"I was laid off from a corporate management job last year. Having decided not to return to corporate America, I have decided to take what little remains of my severance package and buy a franchise. I've found a perfect franchise I can operate from my home office. I've visited the franchise's corporate offices, and I love the people. I've spoken to lots of the franchise's franchisees, and they all seem to love what they do. The upfront franchise fee is affordable, and they are actually willing to let me pay it in installments, which I understand franchises don't normally do.
"My problem is a more personal one. I've had the franchise agreement in my hands for several weeks now, but I can't seem to bring myself to sign the bloody thing. It's not that I'm nervous about the franchise, but I'm questioning whether I have what it takes to succeed in running my own business. How can I get over this and move forward with my life?"
The fact that this franchise is bending over backward to bring you on board is both a good thing and a bad thing. It's a good thing that the franchise sees you as such a perfect fit that it's willing to bend the rules in your favor. It's a bad thing in that established, successful franchises generally don't have to be flexible to attract new franchisees. My suspicion is this is an early-stage franchise that has relatively few franchisees, hasn't fully tested out its model nationwide and does not have coast-to-coast name recognition.
Even though the franchise will give you lots of support, education and hand-holding, you will not be able to rely upon the franchise name or reputation — it will be up to you to make the franchise successful in your assigned territory. And that is clearly what's frightening you.
There are two little words you should write down and copy onto several Post-it notes. Put them up on your personal computer, your refrigerator door, the bathroom mirror, inside your briefcase and every other place where you are guaranteed to see them at least several times a day: "every day."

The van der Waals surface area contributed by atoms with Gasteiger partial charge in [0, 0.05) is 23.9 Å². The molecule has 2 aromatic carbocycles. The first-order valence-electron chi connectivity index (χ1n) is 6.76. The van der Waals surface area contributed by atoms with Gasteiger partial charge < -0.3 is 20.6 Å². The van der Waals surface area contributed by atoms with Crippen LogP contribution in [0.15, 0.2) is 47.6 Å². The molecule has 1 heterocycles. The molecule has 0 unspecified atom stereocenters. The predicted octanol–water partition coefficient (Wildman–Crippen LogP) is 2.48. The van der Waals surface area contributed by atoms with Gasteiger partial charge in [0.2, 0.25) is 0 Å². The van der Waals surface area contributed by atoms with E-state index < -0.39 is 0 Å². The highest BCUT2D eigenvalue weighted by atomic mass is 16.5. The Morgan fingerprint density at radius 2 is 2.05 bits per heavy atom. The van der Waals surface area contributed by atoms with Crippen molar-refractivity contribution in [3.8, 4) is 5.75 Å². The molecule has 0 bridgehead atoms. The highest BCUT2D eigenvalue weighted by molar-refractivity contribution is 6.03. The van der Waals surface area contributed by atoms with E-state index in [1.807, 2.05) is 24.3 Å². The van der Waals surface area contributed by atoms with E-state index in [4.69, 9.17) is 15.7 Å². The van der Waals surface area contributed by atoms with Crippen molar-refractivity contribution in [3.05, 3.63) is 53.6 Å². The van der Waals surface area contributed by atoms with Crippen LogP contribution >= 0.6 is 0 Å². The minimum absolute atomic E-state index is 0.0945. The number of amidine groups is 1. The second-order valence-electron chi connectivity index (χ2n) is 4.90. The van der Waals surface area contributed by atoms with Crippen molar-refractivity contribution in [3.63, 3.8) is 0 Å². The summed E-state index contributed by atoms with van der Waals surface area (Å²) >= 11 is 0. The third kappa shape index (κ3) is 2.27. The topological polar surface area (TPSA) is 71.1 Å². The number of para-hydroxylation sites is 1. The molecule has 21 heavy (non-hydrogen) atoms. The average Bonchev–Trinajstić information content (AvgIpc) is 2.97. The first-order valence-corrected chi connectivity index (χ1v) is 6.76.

Success in your own business does not come overnight. It takes months, if not years, to build a reputation and get your name out there. But if you are not doing something each and every day to reach your goals, it will take much, much longer than necessary — sooner or later, you will get disgruntled and give up.
Close your eyes. Picture a sheet of graph paper — the one with all the squares. In your mind's eye, start filling in each box with the letter "X," but don't do it in any particular order; do it randomly. Now visualize that lightning is striking the boxes on your sheet of graph paper, also in random sequence.
You can easily see that if you have only a few boxes filled in with the letter "X," it is highly unlikely that a bolt of lightning will strike one of them. As you fill in more and more boxes, though, the odds improve dramatically until, at the very end of the exercise — with all of the boxes filled in — it is virtually certain that lightning will strike one of them.
Marketing your own business is a lot like that exercise. Each day you make a contact, talk to someone on the phone, speak at a local organization meeting, write an article for a local newspaper and so forth, you put an X in a box. Lightning, in the form of business opportunities and referrals, will be striking in your community, and you want to be sure it strikes someone you have marked with an X — someone who will think of you and point the lightning in your direction.
Once you have lots of X's in boxes, you will not have to worry about leads and referrals. I had someone call me only last week who said, "Cliff, I think I'm going to have to hire you as my attorney. I asked three people, none of whom know each other, to recommend a good small-business attorney, and all three of them said you were the go-to guy for this type of work." Needless to say, over the past 20 years, I have put X's in just about every box on the sheet of graph paper titled "small-business and entrepreneur support community, southern New England."
If you do buy this franchise, commit yourself to making one marketing contact a day, no matter how busy you are and no matter how distracted you may be by nonbusiness concerns.
Success in your own business is a matter of doing something ... every day ... to build that business.
Cliff Ennico ([email protected]) is a syndicated columnist, author and former host of the PBS television series "Money Hunt." This column is no substitute for legal, tax or financial advice, which can be furnished only by a qualified professional licensed in your state. To find out more about Cliff Ennico and other Creators Syndicate writers and cartoonists, visit our webpage at www.creators.com.